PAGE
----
The year 2014 has commenced, the polar vortex moved in and now some of us are in the grand thaw. Many of us are just getting started with our new eLearning initiatives for the year. But before we proceed, perhaps we should take a few moments to reflect back on 2013.
Wow, last year we really saw some strides being made, and some bright spots of eLearning picked up some speed. Unless you lived under a rock in 2013, the following terms should sound familiar:
- Digital Badges
MOOCs, Massive Open Online Courses, were not new in 2013, but the topic was seen everywhere: eLearning articles, blogs and magazines. It was definitely a “hot” topic this past year. Blackboard’s CourseSites has over 50 MOOC courses available. Coursera, the leading online host of MOOCs, today boasts that 6,009, 077 people have taken MOOCs on its site. They currently offer 563 courses in the MOOC format—amazing! More and more people are creating and taking MOOCs. I got on the MOOC bandwagon last year and took my first MOOC along with over 66,000 other people for the same course. That just makes my jaw drop. Massive education by some of the top professors—again, amazing!
Experience API (xAPI, formerly known as Tin Can API) also popped up in hundreds of articles. The Advanced Distributed Learning (ADL) Initiative’s training and learning architecture, xAPI, gained ground this past year with more and more eLearning tools becoming early adopters of xAPI like Adobe Captivate, Articulate Storyline, Blackboard, iSpring, CourseMill, Lectora, LearnDash and dominKnow to name just a few. Experience API, per Wikipedia, is an eLearning “software specification that allows learning content and learning systems to speak to each other in a manner that records and tracks all types of learning experiences.” This even allows us to track informal learning, which we haven’t been able to do before.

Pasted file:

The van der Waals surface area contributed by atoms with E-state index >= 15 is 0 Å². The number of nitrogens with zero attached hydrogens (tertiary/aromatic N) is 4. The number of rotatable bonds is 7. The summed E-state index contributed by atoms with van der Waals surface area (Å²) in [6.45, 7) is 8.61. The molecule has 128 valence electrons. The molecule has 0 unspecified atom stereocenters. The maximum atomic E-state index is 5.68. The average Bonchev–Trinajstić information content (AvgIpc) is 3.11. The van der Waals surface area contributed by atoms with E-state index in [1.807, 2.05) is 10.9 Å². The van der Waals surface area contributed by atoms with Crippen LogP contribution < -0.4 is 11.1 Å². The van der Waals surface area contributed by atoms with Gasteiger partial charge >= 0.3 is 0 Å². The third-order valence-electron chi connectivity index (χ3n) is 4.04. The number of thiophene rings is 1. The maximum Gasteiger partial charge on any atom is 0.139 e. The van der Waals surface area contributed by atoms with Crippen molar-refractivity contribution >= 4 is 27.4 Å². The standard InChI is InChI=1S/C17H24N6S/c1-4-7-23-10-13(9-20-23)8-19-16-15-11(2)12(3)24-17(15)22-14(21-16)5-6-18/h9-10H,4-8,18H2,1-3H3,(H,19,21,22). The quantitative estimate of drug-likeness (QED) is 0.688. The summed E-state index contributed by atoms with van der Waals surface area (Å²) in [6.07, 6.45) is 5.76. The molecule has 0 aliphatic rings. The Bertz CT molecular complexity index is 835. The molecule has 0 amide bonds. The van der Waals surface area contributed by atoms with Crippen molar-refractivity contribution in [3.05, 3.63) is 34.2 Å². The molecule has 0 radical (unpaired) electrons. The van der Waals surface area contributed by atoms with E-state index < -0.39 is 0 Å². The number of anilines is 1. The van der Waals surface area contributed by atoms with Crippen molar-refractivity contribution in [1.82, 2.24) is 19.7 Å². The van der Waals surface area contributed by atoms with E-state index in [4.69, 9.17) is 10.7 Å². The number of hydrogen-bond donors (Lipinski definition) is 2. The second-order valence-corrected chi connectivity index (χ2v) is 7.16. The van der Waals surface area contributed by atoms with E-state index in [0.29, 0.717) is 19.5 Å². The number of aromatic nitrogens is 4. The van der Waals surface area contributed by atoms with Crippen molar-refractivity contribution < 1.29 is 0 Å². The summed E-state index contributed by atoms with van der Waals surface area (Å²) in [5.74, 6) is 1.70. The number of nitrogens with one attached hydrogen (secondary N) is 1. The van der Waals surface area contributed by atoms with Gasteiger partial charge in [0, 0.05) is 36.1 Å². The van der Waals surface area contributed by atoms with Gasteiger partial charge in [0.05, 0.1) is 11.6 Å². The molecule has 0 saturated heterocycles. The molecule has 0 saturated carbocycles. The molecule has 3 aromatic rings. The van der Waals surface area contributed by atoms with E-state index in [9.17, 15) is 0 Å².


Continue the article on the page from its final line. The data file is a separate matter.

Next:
Gamification, the use of game thinking, design and mechanics in non-game contexts, has also been around for a few years, but it was plastered all over eLearning newsletters, infographics, blogs and articles last year. We’re seeing an increase of gamification being used to better engage learners and to make them more interested in their eLearning. Companies like NTT Data and DeLoitte’s Leadership Academy are successfully using gamification in their eLearning programs. (See the Forbe’s article http://www.forbes.com/sites/jeannemeister/2013/09/30/gamification-in-leadership-development-how-companies-use-gaming-to-build-their-leader-pipeline/. )
Digital Badges, like Mozilla’s OpenBadges, is an idea that is slowly taking hold; however, the topic was found in a plethora of places in 2013. Digital Badges, per Wikipedia, are “a validated indicator of accomplishment, skill, quality or interest that can be earned in various learning environments.” They’re basically online icons that represent the skills a person has earned. This means that an employer can get a quick glimpse at what you’ve accomplished from not only colleges, but other types of valuable training you’ve taken. The Manufacturing Institute has driven the development of the National Manufacturing Badge System this past year to help fill the gaping hole of manufacturing positions that are going unfilled due to there not being enough qualified or trained people. The system’s purpose is to help match qualified job-seekers with manufacturing employers.
Yes, 2013 was an exciting year for eLearning, and I expect that 2014 will come up with some new, different buzzwords to help move us along to get better trained for the new challenges of 2014.